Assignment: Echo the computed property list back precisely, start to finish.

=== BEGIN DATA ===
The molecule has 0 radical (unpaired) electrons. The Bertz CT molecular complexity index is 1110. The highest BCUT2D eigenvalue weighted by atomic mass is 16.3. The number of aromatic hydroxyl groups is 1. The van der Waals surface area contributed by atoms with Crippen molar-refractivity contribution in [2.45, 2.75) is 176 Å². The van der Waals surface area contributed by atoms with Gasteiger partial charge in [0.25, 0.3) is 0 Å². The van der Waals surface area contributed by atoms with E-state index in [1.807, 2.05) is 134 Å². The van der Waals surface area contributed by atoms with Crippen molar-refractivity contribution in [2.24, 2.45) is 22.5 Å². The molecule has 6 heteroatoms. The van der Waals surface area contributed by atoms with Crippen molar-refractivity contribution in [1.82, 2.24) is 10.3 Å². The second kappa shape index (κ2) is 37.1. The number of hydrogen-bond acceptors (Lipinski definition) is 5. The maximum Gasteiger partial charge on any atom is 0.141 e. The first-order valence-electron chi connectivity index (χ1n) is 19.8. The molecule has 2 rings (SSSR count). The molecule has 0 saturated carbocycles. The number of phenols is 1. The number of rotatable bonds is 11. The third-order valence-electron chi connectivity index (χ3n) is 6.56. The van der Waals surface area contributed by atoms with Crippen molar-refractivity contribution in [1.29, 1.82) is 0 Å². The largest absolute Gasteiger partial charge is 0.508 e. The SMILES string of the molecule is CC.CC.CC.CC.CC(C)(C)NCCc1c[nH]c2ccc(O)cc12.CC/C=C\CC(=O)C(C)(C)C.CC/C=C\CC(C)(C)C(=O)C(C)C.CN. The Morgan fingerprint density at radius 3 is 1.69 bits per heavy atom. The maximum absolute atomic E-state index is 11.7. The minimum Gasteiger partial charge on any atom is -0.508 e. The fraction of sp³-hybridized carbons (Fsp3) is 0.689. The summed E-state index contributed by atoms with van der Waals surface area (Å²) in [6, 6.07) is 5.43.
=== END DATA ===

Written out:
The molecule has 0 radical (unpaired) electrons. The Bertz CT molecular complexity index is 1110. The highest BCUT2D eigenvalue weighted by atomic mass is 16.3. The number of aromatic hydroxyl groups is 1. The van der Waals surface area contributed by atoms with Crippen molar-refractivity contribution in [2.45, 2.75) is 176 Å². The van der Waals surface area contributed by atoms with Gasteiger partial charge in [0.25, 0.3) is 0 Å². The van der Waals surface area contributed by atoms with E-state index in [1.807, 2.05) is 134 Å². The van der Waals surface area contributed by atoms with Crippen molar-refractivity contribution in [2.24, 2.45) is 22.5 Å². The molecule has 6 heteroatoms. The van der Waals surface area contributed by atoms with Crippen molar-refractivity contribution in [1.82, 2.24) is 10.3 Å². The second kappa shape index (κ2) is 37.1. The number of hydrogen-bond acceptors (Lipinski definition) is 5. The maximum Gasteiger partial charge on any atom is 0.141 e. The first-order valence-electron chi connectivity index (χ1n) is 19.8. The molecule has 2 rings (SSSR count). The molecule has 0 saturated carbocycles. The number of phenols is 1. The number of rotatable bonds is 11. The third-order valence-electron chi connectivity index (χ3n) is 6.56. The van der Waals surface area contributed by atoms with Crippen molar-refractivity contribution in [1.29, 1.82) is 0 Å². The largest absolute Gasteiger partial charge is 0.508 e. The SMILES string of the molecule is CC.CC.CC.CC.CC(C)(C)NCCc1c[nH]c2ccc(O)cc12.CC/C=C\CC(=O)C(C)(C)C.CC/C=C\CC(C)(C)C(=O)C(C)C.CN. The Morgan fingerprint density at radius 3 is 1.69 bits per heavy atom. The maximum absolute atomic E-state index is 11.7. The minimum Gasteiger partial charge on any atom is -0.508 e. The fraction of sp³-hybridized carbons (Fsp3) is 0.689. The summed E-state index contributed by atoms with van der Waals surface area (Å²) in [6, 6.07) is 5.43.